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NOW OPEN: June 22 through September 22

Explore the biomechanics of complex animal robots to discover how real animals work at 
The Robot Zoo!

This exhibit reveals the magic of nature as a master engineer. Eight robot animals and more than a dozen hands-on activities illustrate fascinating real-life animal characteristics like how chameleons change color, giant squids propel themselves, and flies walk on the ceiling!

Cutaways expose these mechanical animals’ insides as a host of easily recognizable machine parts and gadgets that demonstrate what makes them work. By comparing the anatomy, environments, and size of the actual creatures to the mechanic counterparts, The Robot Zoo provides fantastic new insights into biology and engineering, and hands-on fun for all ages.

Inside the Exhibit


A nine-foot robot giraffe will welcome you to The Robot Zoo with blinking eyes and a neck that moves. As the world’s tallest animal, giraffes can spot danger miles away. They roam the savannas of Africa exploring tall trees for food.


Real rhinoceros belong to the category of hooved animals called ungulates which include zebras and deer. Enter the factory workshop and you’ll find a mechanical rhinoceros under construction. Use a winch to move the rhino’s head into position, and explore a glossary of robot parts found throughout the exhibit. 


A ten-foot mechanical chameleon encourages visitors to get hands-on with fun activities and moveable parts. With eyes that move in all directions and a tongue that visitors can launch at an insect, there are lots of opportunities to learn more about both machines and these incredible reptiles. 


When European scientists first saw a platypus specimen, they could not believe their eyes. These egg-laying mammals spend much of their time swimming in rivers. See the paddle-like legs and tail of our nine-foot-long robot platypus move as he forages for food underwater.


Have you ever tried to swat a house fly? It’s not easy! Their 4,000 six-sided lenses detect the slightest movement and their reaction time is one fiftieth of a second. Compare that to a human’s whole fourth of a second reaction time. The robotic fly at The Robot Zoo has a ten-foot wingspan and moves its wings, eyes, and head.


You may have seen a grasshopper leap from the ground into the air. Did you know they can jump up to three feet high? The nine-foot robot grasshopper will stay on the ground for you to examine. Look closely at its jaws, which extend side to side, unlike human up-and-down chewing.


The six-foot robot bat hangs from the beam of a castle, just waking for its nightly quest for food in the dark. With highly sensitive ears, the bat uses echolocation to find its prey. Watch the bat robot’s ears swivel independently to get the best angle for sound.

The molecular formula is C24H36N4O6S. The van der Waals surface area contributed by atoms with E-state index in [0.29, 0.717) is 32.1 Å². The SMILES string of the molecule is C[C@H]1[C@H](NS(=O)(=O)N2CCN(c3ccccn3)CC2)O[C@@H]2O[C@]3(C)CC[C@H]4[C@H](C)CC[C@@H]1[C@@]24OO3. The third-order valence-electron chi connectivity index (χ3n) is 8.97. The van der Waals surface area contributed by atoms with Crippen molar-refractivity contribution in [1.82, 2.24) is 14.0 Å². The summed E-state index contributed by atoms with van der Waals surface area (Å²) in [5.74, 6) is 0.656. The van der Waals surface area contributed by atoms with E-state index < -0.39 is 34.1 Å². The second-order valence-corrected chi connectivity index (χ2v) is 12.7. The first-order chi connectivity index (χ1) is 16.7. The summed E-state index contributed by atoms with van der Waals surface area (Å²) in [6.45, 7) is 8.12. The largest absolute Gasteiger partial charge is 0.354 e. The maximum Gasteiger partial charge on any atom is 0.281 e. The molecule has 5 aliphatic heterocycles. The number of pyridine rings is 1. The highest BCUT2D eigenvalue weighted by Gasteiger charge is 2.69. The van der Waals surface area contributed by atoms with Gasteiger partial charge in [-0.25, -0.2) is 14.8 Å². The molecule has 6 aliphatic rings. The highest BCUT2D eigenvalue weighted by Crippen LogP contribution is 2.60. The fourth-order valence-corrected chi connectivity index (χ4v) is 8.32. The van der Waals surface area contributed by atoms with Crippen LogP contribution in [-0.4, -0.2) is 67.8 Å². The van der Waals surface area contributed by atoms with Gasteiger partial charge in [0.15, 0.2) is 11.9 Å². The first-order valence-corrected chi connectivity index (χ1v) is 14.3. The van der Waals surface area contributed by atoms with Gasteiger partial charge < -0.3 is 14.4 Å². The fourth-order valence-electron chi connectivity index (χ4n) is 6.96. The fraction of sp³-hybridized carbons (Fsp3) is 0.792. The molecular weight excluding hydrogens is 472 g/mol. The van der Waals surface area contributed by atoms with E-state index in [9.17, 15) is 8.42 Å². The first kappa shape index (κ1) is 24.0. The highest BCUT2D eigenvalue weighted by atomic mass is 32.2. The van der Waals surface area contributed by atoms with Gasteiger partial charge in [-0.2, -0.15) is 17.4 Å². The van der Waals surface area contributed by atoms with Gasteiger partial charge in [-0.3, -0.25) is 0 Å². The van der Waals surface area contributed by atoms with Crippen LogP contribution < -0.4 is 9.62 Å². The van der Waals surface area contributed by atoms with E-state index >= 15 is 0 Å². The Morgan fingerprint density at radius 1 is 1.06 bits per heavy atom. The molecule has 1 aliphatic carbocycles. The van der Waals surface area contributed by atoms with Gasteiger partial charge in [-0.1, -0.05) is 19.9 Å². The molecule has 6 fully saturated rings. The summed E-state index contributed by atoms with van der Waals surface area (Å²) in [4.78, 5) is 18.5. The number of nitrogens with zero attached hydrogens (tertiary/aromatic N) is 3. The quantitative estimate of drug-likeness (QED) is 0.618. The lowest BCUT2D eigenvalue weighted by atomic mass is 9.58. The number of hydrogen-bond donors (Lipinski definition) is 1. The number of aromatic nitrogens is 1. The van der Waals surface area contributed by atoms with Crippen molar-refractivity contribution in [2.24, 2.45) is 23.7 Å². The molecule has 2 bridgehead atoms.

The giant squid has never been seen alive in its natural deep-sea habitat. Simulate the propulsion of a squid by manipulating the interaction between nerves and muscles and watch its single eye take in its surroundings.


Robot Body Shop: Drum-mounted machine parts allow visitors to manipulate some of the mechanical devices used to construct the robots, such as hinges, pumps, springs, and shock absorbers.

Chameleon Activity Stations: Control the giant robotic chameleon.  Change its color, and move its body, head, eyes, and tongue.  

Tongue Gun: Fire a long chameleon tongue at insect targets using a joystick to see how the reptile catches food.

Hide and Seek: Blend in like a chameleon with a coat that matches a wall in the background, and watch yourself disappear on a video monitor.

Race a Squid: Pump air into a squid model and propel it up a tube to simulate the high-speed swim of a giant squid.  Enjoy racing one of four squids to the finish line.  

Hear’s Seeing You: Aim the robot bat’s head at insect targets, to reveal the distance to each bug on a digital display to demonstrate echolocation—a bat’s sonar system for hunting prey at night.

Swat the Fly: Test your reaction time (about one-twelfth as fast as a house fly’s).  Use your hands to “swat” each fly as it lights up.

Sticky Feet: Experience what it’s like to be a fly on the wall using fly-shaped hands on a carpeted wall.

The Robot Zoo is the Perfect Place for a Field Trip

Enhance your group’s visit to The Robot Zoo with this fun collection of multidisciplinary activities. From insect investigations to the sensory experiences of the rhinoceros, these crafts and experiments are an excellent addition before or after your experience at the exhibit. Choose the activities that best suit your group’s needs.

The Robot Zoo Educator Guide

Dive Deeper with These Reading Recommendations From Kent District Library

The GRPM and Kent District Library have collaborated to expand your learning opportunities about biology, robotics, and biomechanics with a variety of English and Spanish book titles for all ages. Explore the fascinating worlds of animals and machines and check out these books today!

Events & Programs:

The Intersection of Art and Nature

September 14, 2024

Join us for another edition of our Intersection of Art & Nature series. Fun art activities will be spread through out the Museum.
More details coming soon!

This event is free with GRPM admission.

Robotics Day

September 21, 2024

Explore the fascinating world of robotics with fun activities and experts. More details coming soon!

This event is free with GRPM admission.

Sponsored By:

David and Carol Van Andel Family Foundation logo

Late Opening Notice.

On Saturday, May 11, the Museum will open at 12 p.m. due to road closures for the Amway River Bank Run.

Early Closure Notice.

The Museum will close at 1 p.m. on Wednesday, May 1 for Museum Adventure After Dark. Tickets are still available!